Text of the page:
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Robert Sheppard

Updated: Jul 17, 2021

Poet-critic Robert Sheppard is the author and editor of numerous books of poetry. He has recently published two volumes of his ‘English Strain’ project, which transpose sonnets from the English tradition into contemporary and political forms: The English Strain (Shearsman, 2021) and Bad Idea (Knives Forks and Spoons, 2021). Other recent collections include HAP: Understudies of Thomas Wyatt’s Petrarch (Knives Forks and Spoons 2018), Unfinish (Veer, 2016) and History or Sleep (Shearsman, 2015), a selection of poems which spans from his 1985 collection, Returns (Textures), to his autobiographical Words Out of Time (Knives Forks and Spoons, 2015). He is the editor of Twitters for a Lark: The Poetry of the European Union of Imaginary Authors (Shearsman, 2017), The Salt Companion to Lee Harwood (2007) and co-editor with James Byrne of Atlantic Drift: An Anthology of Poetry and Poetics (EHUP/ Arc, 2017). His most recent work of criticism is The Meaning of Form in Contemporary Innovative Poetry (Palgrave, 2016). He is Emeritus Professor at Edge Hill University where he taught Creative Writing and is former editor of the Journal of British and Irish Innovative Poetry. You can keep up with him on his blogzine, Pages, and on twitter @microbius !

Enjoy these poems from Weird Syrup: Overdubs of sonnets from John Keats and Sheppard's lively readings of them. They are part of the third volume of his 'English Strain' project that is in the works, British Standards.


If by dull rhymes our English must be chained

If rhyme’s a crime, it

fetters Bo to Go, leaves

The musty song-net a

dungeon with

Whips and gags (and

Covid-Secure handwash). So

I’ve taken insoles

from my slippers,

Put in my own, Oulipean

constraints to

Curtail this slipping on

dead leaves. Let’s

Inspect the liar and

his new Tier 3

Rules. I leave the house

in my homemade mask for

Contactless commerce with

my boundless Muse. If

Bo may not set

the English free

(they’ll tie themselves in nots

22nd October 2020


Fame, like a wayward girl, will still be coy

As we fall

for a footballer with balls,

the unpopular populist

goes POP! Wooing

with lunch pack,

kneeling like a euro-slave,

shy Bo licks

the heels of ‘scandalous’

Dame Dido, Mistress

Ozymandias from

Carry On Up the Sphinx!

I’ll not speak of those

who will not learn to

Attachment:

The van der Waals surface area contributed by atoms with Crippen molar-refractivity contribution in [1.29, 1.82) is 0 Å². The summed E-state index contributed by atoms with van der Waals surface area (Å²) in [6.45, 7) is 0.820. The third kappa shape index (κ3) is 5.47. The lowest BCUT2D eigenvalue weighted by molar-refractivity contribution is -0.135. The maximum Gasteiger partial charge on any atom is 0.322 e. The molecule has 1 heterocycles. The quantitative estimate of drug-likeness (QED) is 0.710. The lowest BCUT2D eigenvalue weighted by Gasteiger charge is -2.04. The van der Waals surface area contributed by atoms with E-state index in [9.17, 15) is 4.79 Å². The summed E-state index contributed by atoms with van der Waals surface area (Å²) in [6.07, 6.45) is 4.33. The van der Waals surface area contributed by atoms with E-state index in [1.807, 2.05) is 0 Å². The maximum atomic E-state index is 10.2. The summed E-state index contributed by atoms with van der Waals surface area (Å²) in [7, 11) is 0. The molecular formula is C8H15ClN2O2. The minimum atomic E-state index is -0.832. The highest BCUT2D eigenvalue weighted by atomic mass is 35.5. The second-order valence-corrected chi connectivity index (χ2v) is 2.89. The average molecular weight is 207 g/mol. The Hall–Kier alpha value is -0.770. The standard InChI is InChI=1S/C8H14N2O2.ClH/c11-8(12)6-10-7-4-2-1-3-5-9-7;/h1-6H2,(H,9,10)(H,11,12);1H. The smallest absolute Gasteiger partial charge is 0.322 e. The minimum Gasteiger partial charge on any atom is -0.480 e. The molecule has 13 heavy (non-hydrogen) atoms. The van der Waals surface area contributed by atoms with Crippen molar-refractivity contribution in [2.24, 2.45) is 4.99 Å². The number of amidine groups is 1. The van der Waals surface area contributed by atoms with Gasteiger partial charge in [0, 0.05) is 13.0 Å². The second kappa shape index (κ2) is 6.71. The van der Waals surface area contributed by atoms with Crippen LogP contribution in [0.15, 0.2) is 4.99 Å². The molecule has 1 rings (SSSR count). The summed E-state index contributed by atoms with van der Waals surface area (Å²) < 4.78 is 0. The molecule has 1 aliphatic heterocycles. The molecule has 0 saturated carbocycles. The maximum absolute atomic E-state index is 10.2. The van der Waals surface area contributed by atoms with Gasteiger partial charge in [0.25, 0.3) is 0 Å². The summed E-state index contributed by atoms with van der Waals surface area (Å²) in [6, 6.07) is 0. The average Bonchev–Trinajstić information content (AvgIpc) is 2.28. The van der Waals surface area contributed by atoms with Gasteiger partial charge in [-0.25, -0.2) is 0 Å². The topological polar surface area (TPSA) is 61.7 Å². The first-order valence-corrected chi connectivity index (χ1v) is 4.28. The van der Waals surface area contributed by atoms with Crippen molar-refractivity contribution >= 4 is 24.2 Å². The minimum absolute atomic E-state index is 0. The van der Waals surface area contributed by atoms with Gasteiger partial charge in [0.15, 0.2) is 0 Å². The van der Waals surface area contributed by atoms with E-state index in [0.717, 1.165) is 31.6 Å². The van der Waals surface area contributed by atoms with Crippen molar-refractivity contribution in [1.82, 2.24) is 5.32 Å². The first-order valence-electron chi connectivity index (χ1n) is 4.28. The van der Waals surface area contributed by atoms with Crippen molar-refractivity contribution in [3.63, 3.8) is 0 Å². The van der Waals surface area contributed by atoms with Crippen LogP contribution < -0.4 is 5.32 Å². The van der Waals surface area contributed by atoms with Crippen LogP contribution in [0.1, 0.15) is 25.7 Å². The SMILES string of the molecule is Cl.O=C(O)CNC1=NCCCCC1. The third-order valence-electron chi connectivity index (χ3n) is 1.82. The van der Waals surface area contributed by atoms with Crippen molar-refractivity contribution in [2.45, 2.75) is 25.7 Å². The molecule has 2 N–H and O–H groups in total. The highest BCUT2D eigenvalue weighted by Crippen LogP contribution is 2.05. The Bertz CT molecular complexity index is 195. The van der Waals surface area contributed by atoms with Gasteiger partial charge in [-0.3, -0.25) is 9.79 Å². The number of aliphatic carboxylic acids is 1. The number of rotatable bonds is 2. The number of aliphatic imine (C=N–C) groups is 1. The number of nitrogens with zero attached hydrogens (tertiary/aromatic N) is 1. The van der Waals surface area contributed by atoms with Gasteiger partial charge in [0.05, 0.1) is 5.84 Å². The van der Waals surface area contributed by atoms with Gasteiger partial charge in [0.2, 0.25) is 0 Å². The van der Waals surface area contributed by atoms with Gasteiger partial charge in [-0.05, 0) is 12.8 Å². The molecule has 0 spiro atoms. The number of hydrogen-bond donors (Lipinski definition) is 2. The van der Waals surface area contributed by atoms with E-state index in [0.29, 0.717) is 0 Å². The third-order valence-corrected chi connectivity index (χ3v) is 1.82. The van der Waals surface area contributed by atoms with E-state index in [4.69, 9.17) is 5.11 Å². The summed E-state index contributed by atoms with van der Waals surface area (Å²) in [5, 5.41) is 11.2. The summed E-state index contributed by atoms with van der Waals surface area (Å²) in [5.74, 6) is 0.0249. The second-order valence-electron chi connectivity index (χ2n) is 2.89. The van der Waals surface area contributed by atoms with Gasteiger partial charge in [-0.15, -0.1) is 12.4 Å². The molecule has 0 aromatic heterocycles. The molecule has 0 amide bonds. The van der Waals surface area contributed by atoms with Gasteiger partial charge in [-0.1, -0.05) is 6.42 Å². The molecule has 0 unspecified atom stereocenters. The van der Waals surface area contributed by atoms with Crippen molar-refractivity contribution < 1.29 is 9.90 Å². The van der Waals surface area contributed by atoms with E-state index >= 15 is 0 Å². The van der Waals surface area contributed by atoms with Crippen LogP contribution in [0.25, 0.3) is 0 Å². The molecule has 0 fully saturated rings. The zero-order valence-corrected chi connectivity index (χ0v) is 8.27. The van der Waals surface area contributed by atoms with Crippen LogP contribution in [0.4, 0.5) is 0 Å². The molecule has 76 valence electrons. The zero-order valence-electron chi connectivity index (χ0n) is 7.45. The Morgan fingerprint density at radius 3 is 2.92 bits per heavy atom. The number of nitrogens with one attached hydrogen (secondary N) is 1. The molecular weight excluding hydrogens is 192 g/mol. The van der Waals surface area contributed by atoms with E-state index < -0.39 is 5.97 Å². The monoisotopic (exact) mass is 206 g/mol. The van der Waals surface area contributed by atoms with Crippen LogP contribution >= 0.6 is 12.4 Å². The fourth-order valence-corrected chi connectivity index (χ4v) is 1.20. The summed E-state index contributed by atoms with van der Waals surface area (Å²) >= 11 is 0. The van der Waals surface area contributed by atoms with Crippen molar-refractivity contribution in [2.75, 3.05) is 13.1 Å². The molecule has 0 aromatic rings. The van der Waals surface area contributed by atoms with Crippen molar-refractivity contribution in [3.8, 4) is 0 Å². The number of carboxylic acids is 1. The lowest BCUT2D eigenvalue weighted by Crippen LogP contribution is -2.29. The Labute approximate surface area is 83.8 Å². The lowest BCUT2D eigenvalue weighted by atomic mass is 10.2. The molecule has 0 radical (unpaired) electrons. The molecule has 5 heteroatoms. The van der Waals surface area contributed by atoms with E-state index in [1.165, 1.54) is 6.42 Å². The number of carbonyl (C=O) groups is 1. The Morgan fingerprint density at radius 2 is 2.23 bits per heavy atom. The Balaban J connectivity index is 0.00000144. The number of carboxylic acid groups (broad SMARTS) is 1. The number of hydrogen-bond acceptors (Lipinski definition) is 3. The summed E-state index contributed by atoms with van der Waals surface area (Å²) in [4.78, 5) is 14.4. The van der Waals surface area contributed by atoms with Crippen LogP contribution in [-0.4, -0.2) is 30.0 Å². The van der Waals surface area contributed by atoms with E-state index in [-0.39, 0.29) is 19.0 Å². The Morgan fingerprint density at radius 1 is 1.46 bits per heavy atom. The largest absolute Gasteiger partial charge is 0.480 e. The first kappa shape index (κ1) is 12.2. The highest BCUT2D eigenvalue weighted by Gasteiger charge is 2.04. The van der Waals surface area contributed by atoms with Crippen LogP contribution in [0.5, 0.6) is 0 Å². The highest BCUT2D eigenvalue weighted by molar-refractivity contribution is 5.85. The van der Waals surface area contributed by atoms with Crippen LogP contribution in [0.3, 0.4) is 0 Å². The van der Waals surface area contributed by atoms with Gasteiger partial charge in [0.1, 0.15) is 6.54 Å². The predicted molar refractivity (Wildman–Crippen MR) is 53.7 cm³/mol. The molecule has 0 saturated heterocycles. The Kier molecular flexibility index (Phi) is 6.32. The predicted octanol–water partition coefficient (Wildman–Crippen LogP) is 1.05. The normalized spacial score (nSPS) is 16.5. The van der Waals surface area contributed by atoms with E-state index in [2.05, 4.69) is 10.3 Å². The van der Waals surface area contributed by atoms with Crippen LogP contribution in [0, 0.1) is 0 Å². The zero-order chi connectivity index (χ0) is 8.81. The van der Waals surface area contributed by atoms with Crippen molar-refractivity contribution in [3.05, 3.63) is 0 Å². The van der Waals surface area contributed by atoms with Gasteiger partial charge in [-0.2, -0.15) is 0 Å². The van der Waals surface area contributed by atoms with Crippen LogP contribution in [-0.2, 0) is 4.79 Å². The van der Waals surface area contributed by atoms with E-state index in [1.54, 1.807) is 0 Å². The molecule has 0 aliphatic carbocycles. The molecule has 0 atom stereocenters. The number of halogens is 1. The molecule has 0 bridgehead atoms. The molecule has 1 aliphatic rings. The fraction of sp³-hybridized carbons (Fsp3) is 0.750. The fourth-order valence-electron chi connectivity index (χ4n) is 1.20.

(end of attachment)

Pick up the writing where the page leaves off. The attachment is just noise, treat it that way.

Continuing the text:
govern with consent.

Bo’s jilted Burnham, his

luscious eyebrows,

his rugged cagoul,

his lockdown logic.

You poets with prizes



lunchbox ‘content’

if she likes you on

Twitter she’ll follow you back

28th October 2020


O thou! whose face hath felt the winter’s wind

Hey, red face, out in the

Storm, have you seen

Hail pelting windscreens

Like spore balls? Anti-

Vaxxer, feasting on the dark

Web’s fly, free-speeching


MY FIST! Christ-

Mas shall be your season,

Shopping and disease.

Don’t fret after knowledge: I

Claim negative capability,

Like a Test and Trace

Consultant peddling my ignorance,

Or a Brexpert who thinks

A thought of free trade

Cannot be traded

Free! They’re only arguably

Asleep who think

Themselves awake

(I wouldn’t know * 4th November 2020


*One reads Keats’s term ‘negative capability’ like Olson read it, as the willed suspension of the lyrical ego, and it is that, but the whole passage, in his letter of December 1817, needs to be read circumspectly. It alerts one not just to Coleridge’s oppositional ‘positive capability’ (as nobody calls it); Keats’s supposition of ‘a fine isolated verisimilitude caught from the Penetralium of mystery’ is surely a parody of the turbocharged certainty one finds in Coleridge, man and writer. Abstruse neologistic motormouthism for a simple fact.

Faced with that, I think I would fold my self away like an untouched picnic hamper and assume the protean trans-inhabitable haunting that Keats sees as the essence of Shakespeare’s being. Borges is more to the point when he calls this the essence of Shakespearean quality ‘everything and nothing’, the man ‘many and no one’, the writing multiple and singular. Not neutrality, but neutral capability.

‘O fret not after knowledge!’ doesn’t imply turning from knowledge at all. Keats had the kind of medical knowledge we rely upon so much at the moment; he never disparaged that, or his conscious knowledge of the English poets, of whom he wished to be ‘among’. He didn’t ‘have none’ of knowledge, as his sonnet’s narrator claims (twice), but he did risk ‘being in uncertainties’. ‘Fretting’ for it is neither a passive ‘thirst’ for knowledge, nor an active ‘pursuit’ of it: it is an anxiety that paralyses its acquisition, thwarts the efficacy of knowledge gained.

In these times, I think of Bertrand Russell’s summary of the ethics in Stefan Themerson’s writing: ‘The world contains too many people believing too many things, and it may be that the ultimate wisdom is contained in the precept that the less we believe, the less harm we shall do.’



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